Russian President Vladimir Putin will seek support for an initiative to set up safe zones in Syria backed by peacekeepers when he meets Turkish leader Recep Tayyip Erdogan in the Black Sea resort of Sochi on Wednesday.
Erdogan said in Ankara Tuesday that Syria will be the most important topic at the talks with Putin, which take place a day after the Russian leader discussed the plan for safe zones with U.S. President Donald Trump in what the White House described as a “very good” phone call.
Putin and Trump agreed to step up efforts to cooperate on resolving the Syria conflict and the fight against terrorism, according to U.S. and Russian statements. A senior U.S. diplomat is attending two days of Russian-led talks on Syria that started Tuesday in Kazakhstan and include discussion of the safe areas.
Syria’s opposition is skeptical about the Russian initiative, which calls for the creation of four buffer zones patrolled by forces that could include troops from Russia, Turkey and Iran. The areas would be set up in the northwestern Idlib province, Homs province in the west, the East Ghouta suburb of the capital Damascus and southern Syria.
Opponents of Syrian President Bashar al-Assad want United Nations peacekeepers to be deployed. That’s an idea rejected by the Syrian government, pro-Kremlin newspaper Izvestia reported on Wednesday, citing a ruling party lawmaker in Damascus, Sadji Taama.
Russia has long urged the U.S. to join forces with it in Syria. But Trump’s campaign pledge to cooperate with Putin on defeating Islamic State has run into resistance from Republicans and Democrats who are pushing for a harder line toward Moscow over its meddling in the U.S. election, support for Assad and interference in Ukraine.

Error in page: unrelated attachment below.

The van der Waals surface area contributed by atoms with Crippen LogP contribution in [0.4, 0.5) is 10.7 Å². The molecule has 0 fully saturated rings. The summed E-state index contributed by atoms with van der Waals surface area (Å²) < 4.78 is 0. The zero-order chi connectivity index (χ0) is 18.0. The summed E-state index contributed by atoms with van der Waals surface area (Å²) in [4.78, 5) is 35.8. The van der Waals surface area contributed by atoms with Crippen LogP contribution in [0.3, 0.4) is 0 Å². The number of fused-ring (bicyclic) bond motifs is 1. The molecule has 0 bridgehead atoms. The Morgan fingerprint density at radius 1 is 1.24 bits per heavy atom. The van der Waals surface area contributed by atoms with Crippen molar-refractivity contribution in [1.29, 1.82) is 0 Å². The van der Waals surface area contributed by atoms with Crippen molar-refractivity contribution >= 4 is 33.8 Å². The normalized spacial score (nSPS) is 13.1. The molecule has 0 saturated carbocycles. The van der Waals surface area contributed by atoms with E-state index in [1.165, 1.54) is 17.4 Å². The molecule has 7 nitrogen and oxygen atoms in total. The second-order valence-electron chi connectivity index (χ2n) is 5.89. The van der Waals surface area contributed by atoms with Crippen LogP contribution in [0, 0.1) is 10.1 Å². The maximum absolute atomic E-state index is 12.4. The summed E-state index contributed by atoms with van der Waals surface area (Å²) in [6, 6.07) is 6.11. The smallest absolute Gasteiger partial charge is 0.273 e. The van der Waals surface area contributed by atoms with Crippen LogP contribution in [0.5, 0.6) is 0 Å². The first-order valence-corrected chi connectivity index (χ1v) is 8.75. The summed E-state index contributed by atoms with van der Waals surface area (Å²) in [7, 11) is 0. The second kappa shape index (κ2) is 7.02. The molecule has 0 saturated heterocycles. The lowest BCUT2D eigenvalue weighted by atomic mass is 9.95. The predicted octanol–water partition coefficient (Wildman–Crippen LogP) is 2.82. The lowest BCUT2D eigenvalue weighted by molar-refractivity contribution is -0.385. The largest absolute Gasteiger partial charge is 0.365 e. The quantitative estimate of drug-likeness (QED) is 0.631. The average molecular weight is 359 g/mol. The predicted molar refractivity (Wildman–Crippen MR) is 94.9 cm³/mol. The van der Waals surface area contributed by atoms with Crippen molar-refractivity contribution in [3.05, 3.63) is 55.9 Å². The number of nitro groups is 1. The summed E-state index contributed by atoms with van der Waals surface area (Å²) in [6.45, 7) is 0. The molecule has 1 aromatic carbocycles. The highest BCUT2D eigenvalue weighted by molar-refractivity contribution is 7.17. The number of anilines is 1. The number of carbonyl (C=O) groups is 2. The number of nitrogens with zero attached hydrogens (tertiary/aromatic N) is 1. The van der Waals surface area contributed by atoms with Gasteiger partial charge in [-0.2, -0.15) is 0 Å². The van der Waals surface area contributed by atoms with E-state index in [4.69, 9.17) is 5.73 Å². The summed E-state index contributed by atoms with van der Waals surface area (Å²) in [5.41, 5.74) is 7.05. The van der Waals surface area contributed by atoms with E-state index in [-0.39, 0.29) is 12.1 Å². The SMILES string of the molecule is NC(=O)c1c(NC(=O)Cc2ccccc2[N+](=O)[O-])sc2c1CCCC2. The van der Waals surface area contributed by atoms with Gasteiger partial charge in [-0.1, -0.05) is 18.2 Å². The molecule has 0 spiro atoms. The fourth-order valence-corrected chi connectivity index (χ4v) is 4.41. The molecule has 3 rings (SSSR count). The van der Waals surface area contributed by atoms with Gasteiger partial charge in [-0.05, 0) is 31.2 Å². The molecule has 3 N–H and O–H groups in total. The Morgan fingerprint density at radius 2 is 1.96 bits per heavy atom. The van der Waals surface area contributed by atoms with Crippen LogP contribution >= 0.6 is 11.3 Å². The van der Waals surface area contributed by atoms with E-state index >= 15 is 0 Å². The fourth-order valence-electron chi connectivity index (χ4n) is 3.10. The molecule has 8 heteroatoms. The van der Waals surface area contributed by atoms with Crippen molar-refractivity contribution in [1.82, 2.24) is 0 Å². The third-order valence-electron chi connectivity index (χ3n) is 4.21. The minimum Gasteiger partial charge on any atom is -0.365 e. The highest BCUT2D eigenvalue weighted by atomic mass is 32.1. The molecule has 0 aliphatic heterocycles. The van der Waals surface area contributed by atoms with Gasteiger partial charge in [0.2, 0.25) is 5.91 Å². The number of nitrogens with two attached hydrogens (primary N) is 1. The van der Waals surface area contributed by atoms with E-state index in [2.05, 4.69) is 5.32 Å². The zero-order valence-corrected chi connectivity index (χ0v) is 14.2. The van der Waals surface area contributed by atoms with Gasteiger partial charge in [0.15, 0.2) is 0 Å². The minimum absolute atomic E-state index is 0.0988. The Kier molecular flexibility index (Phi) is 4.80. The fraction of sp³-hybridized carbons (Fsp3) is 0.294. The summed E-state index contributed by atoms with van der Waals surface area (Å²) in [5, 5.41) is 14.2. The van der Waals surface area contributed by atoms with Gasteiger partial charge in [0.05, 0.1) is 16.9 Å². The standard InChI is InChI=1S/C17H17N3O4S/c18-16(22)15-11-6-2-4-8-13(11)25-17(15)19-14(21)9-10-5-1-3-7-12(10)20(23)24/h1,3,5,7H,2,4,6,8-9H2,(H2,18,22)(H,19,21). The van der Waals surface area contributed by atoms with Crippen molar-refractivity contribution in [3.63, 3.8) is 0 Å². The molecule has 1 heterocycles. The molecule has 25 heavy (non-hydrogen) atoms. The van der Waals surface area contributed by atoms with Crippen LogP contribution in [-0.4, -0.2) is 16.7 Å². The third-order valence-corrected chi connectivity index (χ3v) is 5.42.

The Trump-Putin call was the first between the two leaders since tensions erupted over a U.S. missile strike on Syria last month in response to a chemical weapons attack the U.S. government says was launched by Assad’s forces. The Syrian president and his Russian allies rejected the accusations.
While Assad managed to turn the tide of war in his favor after Russia started an air campaign in September 2015, continued fighting between his forces and rebels backed by the U.S. and its allies including Turkey and Saudi Arabia stand in the way of a political settlement. The conflict has killed an estimated 400,000 people and sent millions more fleeing.
Erdogan said he’ll also discuss the issue of visas with Putin. Russia and Turkey remain at odds over trade restrictions after a chill in relations that lasted for months when the Turkish air force shot down a Russian warplane near the Syrian border in late 2015.
Russia continues to block Turkish tomato imports worth a quarter of a billion dollars a year while Turkey has effectively barred Russian grain and other food supplies that have cost Russian exporters up to $1.5 billion, according to estimates cited by the Kommersant newspaper. Putin and Erdogan may discuss grain supplies to Turkey at the talks, Kremlin spokesman Dmitry Peskov told reporters in Sochi.
The two leaders may also discuss the possible supply of Russia’s advanced S-400 missile-defense system to Turkey, according to Kremlin foreign policy aide Yuri Ushakov.
Putin discussed Syria along with other issues with German Chancellor Angela Merkel in Sochi on Tuesday. Merkel visited Saudi Arabia on Sunday in her capacity as the chair of the Group of 20, which will hold its annual leaders’ summit in Hamburg in July.